High Court Limits Scope of Claims for Data Breach

If you run a business that handles personal data of customers, and you are worried about the risk of claims if your company suffers a cyber-attack or some other accidental loss of data, you may take some comfort from the recent High Court judgement of Warren v. DSG Retail Ltd.

DSG Retail Ltd, which owns Currys PC World, suffered a major cyber-attack in 2017/18.   Malware was installed on the company’s systems and  the personal data of several million people was potentially accessed.  The company was subsequently fined DFG £500,000 by the Information Commissioner’s Office and that decision is currently being appealed.

Meanwhile, Mr. Warren, one of those whose data may have been accessed, brought a claim against DSG for £5000, for breach of confidence, misuse of private information, breach of the Data Protection Act 1998 and negligence.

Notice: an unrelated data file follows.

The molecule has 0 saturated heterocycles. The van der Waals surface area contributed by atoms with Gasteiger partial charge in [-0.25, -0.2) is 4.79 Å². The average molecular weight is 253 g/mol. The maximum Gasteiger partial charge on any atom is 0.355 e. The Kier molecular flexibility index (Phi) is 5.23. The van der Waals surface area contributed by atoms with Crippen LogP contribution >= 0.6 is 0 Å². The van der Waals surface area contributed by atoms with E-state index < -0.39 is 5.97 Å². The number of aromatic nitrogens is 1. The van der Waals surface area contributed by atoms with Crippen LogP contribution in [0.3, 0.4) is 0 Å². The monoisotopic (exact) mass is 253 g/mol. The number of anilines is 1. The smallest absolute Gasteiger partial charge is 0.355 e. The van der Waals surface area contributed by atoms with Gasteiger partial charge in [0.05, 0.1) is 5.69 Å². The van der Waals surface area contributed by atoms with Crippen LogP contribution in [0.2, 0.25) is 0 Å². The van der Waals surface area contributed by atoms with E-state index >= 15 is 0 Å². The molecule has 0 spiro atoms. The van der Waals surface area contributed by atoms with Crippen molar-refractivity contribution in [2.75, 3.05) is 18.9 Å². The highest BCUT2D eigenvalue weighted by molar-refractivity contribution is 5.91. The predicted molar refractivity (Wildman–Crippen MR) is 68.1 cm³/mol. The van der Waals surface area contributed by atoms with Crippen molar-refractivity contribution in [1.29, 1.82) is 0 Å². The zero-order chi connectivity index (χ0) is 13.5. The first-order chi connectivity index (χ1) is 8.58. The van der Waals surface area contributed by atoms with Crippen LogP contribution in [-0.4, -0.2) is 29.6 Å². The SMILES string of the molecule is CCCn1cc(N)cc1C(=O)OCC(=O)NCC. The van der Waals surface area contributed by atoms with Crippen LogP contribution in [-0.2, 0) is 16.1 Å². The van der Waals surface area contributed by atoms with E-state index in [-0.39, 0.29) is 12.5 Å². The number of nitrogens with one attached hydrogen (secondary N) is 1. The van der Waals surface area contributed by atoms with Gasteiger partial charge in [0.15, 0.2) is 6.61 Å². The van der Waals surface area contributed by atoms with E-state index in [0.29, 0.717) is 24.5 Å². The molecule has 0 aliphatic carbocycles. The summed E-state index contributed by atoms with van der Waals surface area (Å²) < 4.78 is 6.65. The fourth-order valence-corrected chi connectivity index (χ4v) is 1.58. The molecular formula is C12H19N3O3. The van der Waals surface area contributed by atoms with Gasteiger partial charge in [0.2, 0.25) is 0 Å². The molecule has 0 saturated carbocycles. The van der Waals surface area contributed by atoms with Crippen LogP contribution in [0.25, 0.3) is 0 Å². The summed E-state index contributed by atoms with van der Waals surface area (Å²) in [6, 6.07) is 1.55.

The High Court dismissed all these claims except for breach of the DPA in relation to data protection principle 7 and that claim is on hold pending the outcome of DSG’s appeal against its fine by the ICO.

The judge said that neither claims for breach of confidence nor misuse of private information impose a data security duty on the holders of the information even if it’s private or confidential.  Rather, they are concerned to prohibit actions by the holder of the information that are inconsistent with the obligation of confidence/privacy.  Also, “while ‘misuse’ may include unintentional use, it still requires a ‘use’  that is, a positive action.” That was not the case here.

Similarly, a claim for damages for negligence can only succeed if the claimant has suffered some loss or damage.  A state of anxiety produced by some negligent act or omission which falls short of causing a recognisable illness does not constitute damage that would allow such a claim to proceed.

For the thousands of companies handling personal data, this pragmatic judgement can only be helpful, even if it does not exempt them from claims under the Data Protection Act.   And the decision may deter organised group/class actions against larger companies following a cyber breach.